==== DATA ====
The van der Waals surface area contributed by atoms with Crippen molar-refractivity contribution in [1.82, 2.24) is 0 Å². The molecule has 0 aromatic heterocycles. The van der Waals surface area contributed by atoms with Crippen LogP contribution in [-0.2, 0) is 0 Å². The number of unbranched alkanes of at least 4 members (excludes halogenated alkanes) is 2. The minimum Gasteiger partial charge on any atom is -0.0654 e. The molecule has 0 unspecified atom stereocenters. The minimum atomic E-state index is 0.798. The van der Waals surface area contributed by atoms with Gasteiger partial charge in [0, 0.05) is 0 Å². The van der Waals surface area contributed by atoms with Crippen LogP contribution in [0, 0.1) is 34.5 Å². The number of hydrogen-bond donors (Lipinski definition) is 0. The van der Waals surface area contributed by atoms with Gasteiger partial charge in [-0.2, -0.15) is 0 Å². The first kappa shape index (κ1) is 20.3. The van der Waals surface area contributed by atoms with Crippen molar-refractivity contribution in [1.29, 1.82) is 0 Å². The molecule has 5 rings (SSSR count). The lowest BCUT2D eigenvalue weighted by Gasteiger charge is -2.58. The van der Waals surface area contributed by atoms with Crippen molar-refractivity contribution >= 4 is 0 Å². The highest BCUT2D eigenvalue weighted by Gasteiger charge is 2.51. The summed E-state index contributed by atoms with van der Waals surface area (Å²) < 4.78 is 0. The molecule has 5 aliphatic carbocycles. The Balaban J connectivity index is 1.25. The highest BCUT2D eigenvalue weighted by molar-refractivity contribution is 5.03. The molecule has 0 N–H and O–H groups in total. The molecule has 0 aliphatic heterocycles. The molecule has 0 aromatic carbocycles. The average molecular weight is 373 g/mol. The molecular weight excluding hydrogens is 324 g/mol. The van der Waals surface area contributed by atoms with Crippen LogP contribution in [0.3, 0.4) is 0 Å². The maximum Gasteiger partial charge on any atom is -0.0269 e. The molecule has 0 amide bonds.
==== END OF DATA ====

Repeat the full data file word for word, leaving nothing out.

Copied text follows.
The van der Waals surface area contributed by atoms with Crippen molar-refractivity contribution in [1.82, 2.24) is 0 Å². The molecule has 0 aromatic heterocycles. The van der Waals surface area contributed by atoms with Crippen LogP contribution in [-0.2, 0) is 0 Å². The number of unbranched alkanes of at least 4 members (excludes halogenated alkanes) is 2. The minimum Gasteiger partial charge on any atom is -0.0654 e. The molecule has 0 unspecified atom stereocenters. The minimum atomic E-state index is 0.798. The van der Waals surface area contributed by atoms with Gasteiger partial charge in [0, 0.05) is 0 Å². The van der Waals surface area contributed by atoms with Crippen LogP contribution in [0, 0.1) is 34.5 Å². The number of hydrogen-bond donors (Lipinski definition) is 0. The van der Waals surface area contributed by atoms with Gasteiger partial charge in [-0.2, -0.15) is 0 Å². The first kappa shape index (κ1) is 20.3. The van der Waals surface area contributed by atoms with Crippen molar-refractivity contribution in [1.29, 1.82) is 0 Å². The molecule has 5 rings (SSSR count). The lowest BCUT2D eigenvalue weighted by Gasteiger charge is -2.58. The van der Waals surface area contributed by atoms with Crippen molar-refractivity contribution >= 4 is 0 Å². The highest BCUT2D eigenvalue weighted by Gasteiger charge is 2.51. The summed E-state index contributed by atoms with van der Waals surface area (Å²) < 4.78 is 0. The molecule has 5 aliphatic carbocycles. The Balaban J connectivity index is 1.25. The highest BCUT2D eigenvalue weighted by molar-refractivity contribution is 5.03. The molecule has 0 N–H and O–H groups in total. The molecule has 0 aliphatic heterocycles. The molecule has 0 aromatic carbocycles. The average molecular weight is 373 g/mol. The molecular weight excluding hydrogens is 324 g/mol. The van der Waals surface area contributed by atoms with Crippen LogP contribution in [0.3, 0.4) is 0 Å². The maximum Gasteiger partial charge on any atom is -0.0269 e. The molecule has 0 amide bonds.